Frequently asked questions
The Securing the future of our coastline project includes a commitment to source 500,000 cubic metres of external sand to replenish West Beach.
The state government has announced that up to 250,000 cubic metres of sand from land-based quarries will be delivered to West Beach in 2021.
Using quarry sand for the first phase of the mass replenishment will ensure that large volumes of sand are delivered to West Beach before the end of 2021 while investigation of other potential sand sources continues.
The likely timing for the delivery of quarry sand is from July to December 2021. Final details in relation to timing will be available in coming months as contracts are awarded.
Prior to this sand will be moved from Semaphore to West Beach commencing in May 2021.
Sand from outside of Adelaide’s metropolitan beach system – or ‘external sand’ is needed because there is a limited amount of sand in Adelaide’s beach system. This is because sand has been ‘locked up’ by building on top of the natural dune systems.
Adding sand to Adelaide’s beach system is needed to raise the beach levels and boost sand dune buffers at West Beach and Henley Beach South. It will also help to address the impacts of rising sea levels.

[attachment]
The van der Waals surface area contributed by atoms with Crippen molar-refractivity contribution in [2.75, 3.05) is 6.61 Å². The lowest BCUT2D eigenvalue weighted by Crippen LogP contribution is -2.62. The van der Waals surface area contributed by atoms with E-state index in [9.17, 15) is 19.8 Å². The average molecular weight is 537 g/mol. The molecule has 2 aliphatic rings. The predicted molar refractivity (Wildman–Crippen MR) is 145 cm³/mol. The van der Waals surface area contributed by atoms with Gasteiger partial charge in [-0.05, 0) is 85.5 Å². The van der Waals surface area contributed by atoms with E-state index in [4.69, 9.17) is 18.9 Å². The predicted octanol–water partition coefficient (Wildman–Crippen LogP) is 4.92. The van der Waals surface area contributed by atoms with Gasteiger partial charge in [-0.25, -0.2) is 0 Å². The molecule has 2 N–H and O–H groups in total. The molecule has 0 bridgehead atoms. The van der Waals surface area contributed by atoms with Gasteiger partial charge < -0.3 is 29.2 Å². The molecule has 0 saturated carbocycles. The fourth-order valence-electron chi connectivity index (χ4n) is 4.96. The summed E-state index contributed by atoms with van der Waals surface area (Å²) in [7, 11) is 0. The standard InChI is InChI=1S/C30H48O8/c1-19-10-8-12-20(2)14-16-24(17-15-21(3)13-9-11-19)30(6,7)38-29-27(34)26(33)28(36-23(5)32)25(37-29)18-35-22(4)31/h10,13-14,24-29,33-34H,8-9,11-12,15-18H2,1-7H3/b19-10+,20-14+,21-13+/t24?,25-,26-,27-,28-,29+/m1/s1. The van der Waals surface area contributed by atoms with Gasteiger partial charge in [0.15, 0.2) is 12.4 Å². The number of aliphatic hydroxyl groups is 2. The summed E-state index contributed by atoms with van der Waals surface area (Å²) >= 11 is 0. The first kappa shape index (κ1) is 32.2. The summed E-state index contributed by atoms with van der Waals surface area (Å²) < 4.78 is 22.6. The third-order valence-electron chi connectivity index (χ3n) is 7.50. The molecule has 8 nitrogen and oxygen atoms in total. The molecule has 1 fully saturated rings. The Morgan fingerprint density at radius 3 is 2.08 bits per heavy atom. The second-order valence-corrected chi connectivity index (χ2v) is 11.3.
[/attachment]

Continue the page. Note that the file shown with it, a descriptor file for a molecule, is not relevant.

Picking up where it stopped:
The last large importation of sand into Adelaide’s beach system was in the 1990s when approximately 1.2 million cubic metres of sand from Port Stanvac was supplied to Brighton beach.
Research undertaken by external consultants DHI considered that this helped sustain Adelaide’s beaches for at least 10 years.
Image: Shoreham Road, South Brighton in 1985 and 2018. More than 1 million cubic metres of sand was imported in the late 1990s to create dunes, and now with the help of the sand recycling pipeline and dedicated dune care volunteers, these beaches are maintained and looking beautiful year round.
Sand is a finite resource and there is a limited amount of sand in Adelaide’s beach system.
Historically the Port Stanvac offshore deposits have been used to replenish Adelaide’s beaches. But detailed investigations in 2020 have found that the remaining sand at Port Stanvac isn’t suitable for beach replenishment. It’s too fine, and the silt and clay content is too high. The risk of a plume occurring during dredging is also too high. View the findings and reports
Using quarry sand for the first phase of the mass replenishment will ensure that large volumes of sand are delivered to West Beach before the end of the year while investigation of other potential sand sources continues.
Successful quarry sand trials have been undertaken at West Beach
No, the sand from quarries and from offshore sources needs to have certain characteristics to do the job of beach and dune stabilisation.
Coarser sands (larger grain sizes) are better because they are heavier and are less likely to be moved along the coast by wind and waves.
The sand also needs to have a low percentage of silt and clay particles so that plumes aren’t caused after the sand is placed on the beach.
How do you know that quarry sand is suitable for beach replenishment?
A successful trial was conducted at West Beach in December 2020 which demonstrated that commercial quarries are a viable source of high quality external sand with low environmental risks.
Quarry sand is readily available and does not have the potential environmental risks associated with dredging sand from offshore sources.